Wednesday, February 25, 2009

'Days of Miracles' Tashi Delek

At yesterday's dharma sharing with Sister Lim Pao Yen, I find it interesting that Sister Pao Yen repeated a point made by Kyabje Lama Zopa Rinpoche in early February. The fact that this point was made only weeks after Rinpoche said it, makes the point even more important. At least it seems that way to me, because normally when points are stressed again and again, it indicates its importance. Sister Pao Yen clearly did not know that Rinpoche already made that point during his teaching earlier, so it was by mere coincidence (and it’s auspiciousness) that the same points were stressed. Moreoever, Sister Pao Yen is not of the Gelugpa lineage. She is a devout student of Jamgong Kontrul (Karma Kagyu lineage). She had spent the last 20 years visiting and serving at Pullahari Temple, Jamgong Kontrul's monastery.

The point was: Other than the gross or outer gurus that we have, our ultimate guru is none other than our own holy mind.

Sister Pao Yen said that the real guru is within our mind. She’s basically saying the same thing. Rinpoche urged us to find our ultimate guru and realize our Buddha nature. Rinpoche said that if we can constantly see the Buddhas everywhere on every single atom (even in dirty places such as toilet), just like it is mentioned in the King of Prayers, then we have realized our Ultimate Guru. Sister Pao Yen said if we can actually perceive (the word is “perceive”, not just “believe” or “visualize”) our conventional guru as a Buddha for every single moment, then we have realized Buddhahood. She also urged us to check ourselves whether we are merely attached to our guru devotion or do we have genuine guru devotion. It’s the first time I have heard of someone say these words publicly: attachment to guru devotion. It’s something to think about and check ourselves. It’s something like what I said earlier about merits – i.e. the more we try to grasp water, the less we will scoop up water.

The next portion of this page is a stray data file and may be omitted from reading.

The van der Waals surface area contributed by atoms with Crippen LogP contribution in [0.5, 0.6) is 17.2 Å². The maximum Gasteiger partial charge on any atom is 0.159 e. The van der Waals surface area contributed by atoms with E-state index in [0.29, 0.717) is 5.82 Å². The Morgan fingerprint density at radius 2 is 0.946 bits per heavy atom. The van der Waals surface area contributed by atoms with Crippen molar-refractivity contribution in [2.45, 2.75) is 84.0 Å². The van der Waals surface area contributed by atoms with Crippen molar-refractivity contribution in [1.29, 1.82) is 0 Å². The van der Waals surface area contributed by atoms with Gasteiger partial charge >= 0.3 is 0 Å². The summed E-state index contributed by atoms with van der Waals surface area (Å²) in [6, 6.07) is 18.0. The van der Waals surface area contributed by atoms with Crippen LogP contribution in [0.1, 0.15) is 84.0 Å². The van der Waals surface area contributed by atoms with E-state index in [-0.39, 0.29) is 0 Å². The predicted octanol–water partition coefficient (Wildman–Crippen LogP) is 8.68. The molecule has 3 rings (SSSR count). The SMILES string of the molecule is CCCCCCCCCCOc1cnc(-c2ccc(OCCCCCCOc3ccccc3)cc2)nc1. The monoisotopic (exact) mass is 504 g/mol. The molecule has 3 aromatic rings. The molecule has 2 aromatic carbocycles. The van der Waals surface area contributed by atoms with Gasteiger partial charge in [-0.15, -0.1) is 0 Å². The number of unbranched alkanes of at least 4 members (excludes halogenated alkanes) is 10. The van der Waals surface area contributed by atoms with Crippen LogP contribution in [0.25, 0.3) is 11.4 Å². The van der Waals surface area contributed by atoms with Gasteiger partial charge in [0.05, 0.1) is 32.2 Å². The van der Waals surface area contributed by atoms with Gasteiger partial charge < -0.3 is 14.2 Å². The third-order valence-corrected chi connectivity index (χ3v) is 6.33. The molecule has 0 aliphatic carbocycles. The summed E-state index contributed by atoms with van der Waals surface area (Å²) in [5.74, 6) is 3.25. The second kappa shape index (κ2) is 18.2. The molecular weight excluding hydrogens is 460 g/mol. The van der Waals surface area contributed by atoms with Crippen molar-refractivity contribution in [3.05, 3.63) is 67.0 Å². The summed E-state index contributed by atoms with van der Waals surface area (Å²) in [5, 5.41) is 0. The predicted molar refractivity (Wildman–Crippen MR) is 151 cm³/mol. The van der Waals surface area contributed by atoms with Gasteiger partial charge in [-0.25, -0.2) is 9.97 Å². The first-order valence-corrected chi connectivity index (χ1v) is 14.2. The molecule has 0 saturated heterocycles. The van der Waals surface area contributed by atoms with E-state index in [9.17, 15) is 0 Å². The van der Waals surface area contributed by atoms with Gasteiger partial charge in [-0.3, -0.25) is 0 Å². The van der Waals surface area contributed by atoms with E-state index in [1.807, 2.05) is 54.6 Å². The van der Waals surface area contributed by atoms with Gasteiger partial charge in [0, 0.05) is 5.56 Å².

Another interesting point she mentioned was that sometimes the guru may purposely create klesas (afflictions) for his students as a test and/or to drive home a learning point, or to clear other klesas. Using poison to fight poison, so to speak.

Since the same message (and other messages) had been driven home to us, then it is up to us to make good out of it.

The fact that the message of both Sister Pao Yen and Rinpoche is the same, demonstrated what she was trying to say that "the View is only one". She was referring to "view" as in the Kagyu's teachings on "View, Meditation and Action". "View, Meditation and Action" are common in the Kagyu school and not so much taught within Gelug. She said that but I wonder whether she realised that within the different systems of schools, when you study the deeper teachings on Emptiness, there are subtle differences between them. For us, it may be subtle differences only. But for the great masters of the past, even though it seems subtle to us, these had resulted in intense debates over the centuries. That's why you have "The two truths debate" and other similar debates between different masters of different schools.